Research indicates that the typical family who has lost their home is headed by a single mother, usually in her late twenties. She has with her two or three young children. More than 90% of sheltered and low-income mothers have experienced physical and sexual assault over their lifespan.
Being without a home has a devastating impact on families, causing instability and insecurity. These families often lose their possessions and their jobs. They may also lose their relationships with friends and family, links to their community including relationships with family doctors and teachers. There is evidence suggesting that children living in shelters are generally younger than 12 years old and therefore in a crucial period of their development. The experience of losing one’s home and domestic violence has a serious impact on their health, education and wellbeing. These impacts include higher rates of anxiety, emotional and behavioural issues and mental illness. Parents trying to support their families without having a place to live can experience emotional and physical health issues, poor nutrition, isolation, and relationship difficulties. The experience affects the parents’ ability to provide appropriate support to their children resulting in many being taken into local authority care. The longer the episode lasts, the more difficult it is for families to regain their stability.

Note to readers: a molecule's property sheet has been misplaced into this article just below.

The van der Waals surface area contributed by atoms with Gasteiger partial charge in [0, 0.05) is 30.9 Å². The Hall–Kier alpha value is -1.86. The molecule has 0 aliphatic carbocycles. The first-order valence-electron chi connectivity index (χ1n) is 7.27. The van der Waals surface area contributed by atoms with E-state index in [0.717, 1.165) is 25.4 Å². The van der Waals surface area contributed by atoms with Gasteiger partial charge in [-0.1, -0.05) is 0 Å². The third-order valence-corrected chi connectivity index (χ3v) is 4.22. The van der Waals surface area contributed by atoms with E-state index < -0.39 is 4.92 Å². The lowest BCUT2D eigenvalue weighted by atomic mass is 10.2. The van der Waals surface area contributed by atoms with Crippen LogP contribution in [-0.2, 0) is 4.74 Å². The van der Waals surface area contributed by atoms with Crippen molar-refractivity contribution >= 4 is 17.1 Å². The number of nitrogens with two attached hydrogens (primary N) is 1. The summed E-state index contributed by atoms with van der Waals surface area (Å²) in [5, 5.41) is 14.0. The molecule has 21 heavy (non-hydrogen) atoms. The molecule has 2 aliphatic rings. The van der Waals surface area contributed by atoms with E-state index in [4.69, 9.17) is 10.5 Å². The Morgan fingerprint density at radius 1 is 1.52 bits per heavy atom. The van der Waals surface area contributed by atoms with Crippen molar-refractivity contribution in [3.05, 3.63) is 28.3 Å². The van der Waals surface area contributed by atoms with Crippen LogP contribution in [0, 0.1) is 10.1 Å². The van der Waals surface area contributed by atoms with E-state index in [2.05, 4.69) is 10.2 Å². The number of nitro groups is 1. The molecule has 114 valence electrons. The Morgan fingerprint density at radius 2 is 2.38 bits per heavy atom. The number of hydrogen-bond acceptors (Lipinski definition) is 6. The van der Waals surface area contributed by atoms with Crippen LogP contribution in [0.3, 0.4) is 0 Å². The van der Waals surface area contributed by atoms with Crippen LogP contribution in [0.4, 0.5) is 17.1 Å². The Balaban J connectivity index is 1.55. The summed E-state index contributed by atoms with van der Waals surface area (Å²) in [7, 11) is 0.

Children growing up without a home are ill much more often than other children are and have higher rates of acute and chronic illnesses. Additionally, many suffer from emotional or behavioural problems, which will impede learning. These children tend to struggle with higher rates of mental health issues such as anxiety, depression, or withdrawal.
Children who do not have homes go hungry much more often than other children do.
Although the majority of children and young people without a home attend school, not all attend regularly. Those who are able to attend school have more problems learning in school. Compared with other children, they are more likely to experience developmental delays and very likely to have learning disabilities.
Casa Ioana is determined to play its part and works with all stakeholders to try to end the situation where families struggle to provide for their children without a stable place to stay. While sheltering a family provides a safe haven, it is a temporary solution. It is by addressing the issues that lead to homelessness, that families have the opportunity to change their lives forever.
Through research, we learn what families need to rebound from the economic, social, medical, and mental health problems that put them on the streets. Through program evaluation, we identify strategies that work and we use this knowledge to design innovative practices.
Whether one loses their home through economic hardship, domestic violence, or physical or emotional challenges, these families lose more than their homes. They risk losing their health, safety and the ability to look after themselves and their children. Young children who have often witnessed violence in their families and who live on the streets suffer anxiety, depression and are withdrawn. At first, they may need shelter, but to build a life, they also need support.